Shannon: There are some changes as a result of COVID-19 that will persist post pandemic. There will be more corporate hub-and-spoke strategies that will benefit suburban office product and allow for more worker-commute flexibility. This is especially true for companies in public-transit-dependent urban locations like New York and San Francisco. The leasing activity in Silicon Valley has clearly outpaced San Francisco post-COVID-19 because of this trend.
In addition, many companies will allow work-from-home one or two days a week or some type of more flexible schedule. Some tech companies like Facebook allowed for this pre-COVID-19. A few companies will decrease their space needs and allow certain employees to permanently work from home depending on the their industry and roles. Many companies though will also absorb more space because of the trend away from densification.
The answer to the post-COVID-19 utilization of office space question though is unknown if we are honest and will take well into 2021 to obtain clarity on the answers investors want. Many capital sources naturally will want to see what post-COVID-19 rents are, what the velocity of the recovery is and what post-COVID-19 space utilization is before proceeding on many new development projects. Capital doesn’t like uncertainty so there will be less office development projects consistent with the Survey results. New office product post-COVID-19 though will still be very much in demand by discriminating tenants and will obtain the dominant market share of absorption for the very same reasons they did pre-COVID-19. Speculative office development produced outsized returns coming out of the Great Financial Crisis and we are seeing several best-in-class developers proceeding with projects, even now.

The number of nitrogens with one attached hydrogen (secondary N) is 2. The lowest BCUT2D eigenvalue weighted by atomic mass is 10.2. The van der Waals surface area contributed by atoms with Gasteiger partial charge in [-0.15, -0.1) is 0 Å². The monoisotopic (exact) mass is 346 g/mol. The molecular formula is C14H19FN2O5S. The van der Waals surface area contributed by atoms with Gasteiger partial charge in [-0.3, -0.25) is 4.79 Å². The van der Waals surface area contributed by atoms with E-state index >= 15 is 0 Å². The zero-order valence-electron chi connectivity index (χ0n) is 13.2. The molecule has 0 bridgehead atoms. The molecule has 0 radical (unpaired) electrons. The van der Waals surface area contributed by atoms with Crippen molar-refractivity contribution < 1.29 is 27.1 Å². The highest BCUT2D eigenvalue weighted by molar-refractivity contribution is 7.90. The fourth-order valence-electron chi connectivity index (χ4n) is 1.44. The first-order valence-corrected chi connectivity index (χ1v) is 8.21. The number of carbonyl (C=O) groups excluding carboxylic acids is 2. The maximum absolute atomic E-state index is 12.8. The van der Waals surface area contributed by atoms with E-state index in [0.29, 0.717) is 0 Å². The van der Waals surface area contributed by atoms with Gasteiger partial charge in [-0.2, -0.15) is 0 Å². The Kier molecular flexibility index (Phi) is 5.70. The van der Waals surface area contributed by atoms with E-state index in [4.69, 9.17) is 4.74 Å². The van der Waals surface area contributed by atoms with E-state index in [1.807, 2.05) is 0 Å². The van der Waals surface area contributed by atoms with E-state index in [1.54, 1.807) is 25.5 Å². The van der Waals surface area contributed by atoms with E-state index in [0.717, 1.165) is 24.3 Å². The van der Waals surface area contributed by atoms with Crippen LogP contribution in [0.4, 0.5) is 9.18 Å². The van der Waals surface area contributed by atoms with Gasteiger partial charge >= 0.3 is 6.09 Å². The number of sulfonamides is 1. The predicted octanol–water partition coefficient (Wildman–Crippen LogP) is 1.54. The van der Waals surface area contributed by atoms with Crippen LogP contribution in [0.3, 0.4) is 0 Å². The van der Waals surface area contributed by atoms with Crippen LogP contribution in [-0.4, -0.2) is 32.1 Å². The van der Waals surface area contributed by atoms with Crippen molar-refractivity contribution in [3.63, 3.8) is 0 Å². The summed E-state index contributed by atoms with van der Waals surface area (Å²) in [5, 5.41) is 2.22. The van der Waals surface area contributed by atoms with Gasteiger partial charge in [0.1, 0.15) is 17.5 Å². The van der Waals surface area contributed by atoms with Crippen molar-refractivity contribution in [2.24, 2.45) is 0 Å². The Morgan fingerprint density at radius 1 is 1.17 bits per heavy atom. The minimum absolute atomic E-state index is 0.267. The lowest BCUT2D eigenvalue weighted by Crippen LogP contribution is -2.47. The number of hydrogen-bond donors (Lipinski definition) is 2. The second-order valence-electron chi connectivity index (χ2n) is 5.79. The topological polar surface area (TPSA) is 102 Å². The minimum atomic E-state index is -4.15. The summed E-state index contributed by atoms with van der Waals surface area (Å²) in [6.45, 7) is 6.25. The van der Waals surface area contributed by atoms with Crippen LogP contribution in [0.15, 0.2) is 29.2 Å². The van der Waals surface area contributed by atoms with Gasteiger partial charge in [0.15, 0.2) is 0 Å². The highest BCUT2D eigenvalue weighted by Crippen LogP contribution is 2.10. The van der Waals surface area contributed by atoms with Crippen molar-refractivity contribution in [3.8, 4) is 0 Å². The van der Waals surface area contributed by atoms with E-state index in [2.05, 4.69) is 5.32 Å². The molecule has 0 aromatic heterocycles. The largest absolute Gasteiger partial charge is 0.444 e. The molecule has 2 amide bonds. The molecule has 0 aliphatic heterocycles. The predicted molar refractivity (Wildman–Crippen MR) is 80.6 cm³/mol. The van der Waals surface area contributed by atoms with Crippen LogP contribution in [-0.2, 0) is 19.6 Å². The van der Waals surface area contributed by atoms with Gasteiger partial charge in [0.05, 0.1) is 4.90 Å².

Hoffman: COVID-19 is going to be part of our lives for at least the next 12-24 months, and many of the changes necessitated by this virus are likely permanent. Future office development will be designed with "pandemic compliance" in mind alongside ADA compliance. Touchless elevators and doors, better air filtration, wider corridors, and antimicrobial materials in new construction are just some of the design changes we are likely to see become more prevalent. In the short term, we will likely see physical hard barriers to create distance, but in time, landlords will develop design concepts that make people feel both safe and comfortable. Nobody wants a co-worker breathing right in their face, but nobody wants to feel like they are going to work in a Plexiglass prison either.